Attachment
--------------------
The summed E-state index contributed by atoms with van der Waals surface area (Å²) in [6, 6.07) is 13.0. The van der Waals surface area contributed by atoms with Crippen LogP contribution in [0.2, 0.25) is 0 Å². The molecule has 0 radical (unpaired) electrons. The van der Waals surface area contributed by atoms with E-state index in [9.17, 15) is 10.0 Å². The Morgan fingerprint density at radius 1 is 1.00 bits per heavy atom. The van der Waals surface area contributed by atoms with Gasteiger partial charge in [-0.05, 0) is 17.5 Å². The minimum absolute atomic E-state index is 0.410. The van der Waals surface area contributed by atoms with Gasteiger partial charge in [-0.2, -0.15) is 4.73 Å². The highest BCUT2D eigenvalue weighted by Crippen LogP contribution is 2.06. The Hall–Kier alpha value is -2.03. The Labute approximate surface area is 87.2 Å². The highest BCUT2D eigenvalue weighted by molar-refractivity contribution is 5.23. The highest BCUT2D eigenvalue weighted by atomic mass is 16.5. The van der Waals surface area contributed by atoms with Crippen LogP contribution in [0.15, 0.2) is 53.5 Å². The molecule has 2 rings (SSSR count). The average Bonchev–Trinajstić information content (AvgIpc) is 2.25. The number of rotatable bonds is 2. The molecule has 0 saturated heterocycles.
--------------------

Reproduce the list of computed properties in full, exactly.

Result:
The summed E-state index contributed by atoms with van der Waals surface area (Å²) in [6, 6.07) is 13.0. The van der Waals surface area contributed by atoms with Crippen LogP contribution in [0.2, 0.25) is 0 Å². The molecule has 0 radical (unpaired) electrons. The van der Waals surface area contributed by atoms with E-state index in [9.17, 15) is 10.0 Å². The Morgan fingerprint density at radius 1 is 1.00 bits per heavy atom. The van der Waals surface area contributed by atoms with Gasteiger partial charge in [-0.05, 0) is 17.5 Å². The minimum absolute atomic E-state index is 0.410. The van der Waals surface area contributed by atoms with Gasteiger partial charge in [-0.2, -0.15) is 4.73 Å². The highest BCUT2D eigenvalue weighted by Crippen LogP contribution is 2.06. The Hall–Kier alpha value is -2.03. The Labute approximate surface area is 87.2 Å². The highest BCUT2D eigenvalue weighted by molar-refractivity contribution is 5.23. The highest BCUT2D eigenvalue weighted by atomic mass is 16.5. The van der Waals surface area contributed by atoms with Crippen LogP contribution in [0.15, 0.2) is 53.5 Å². The molecule has 2 rings (SSSR count). The average Bonchev–Trinajstić information content (AvgIpc) is 2.25. The number of rotatable bonds is 2. The molecule has 0 saturated heterocycles.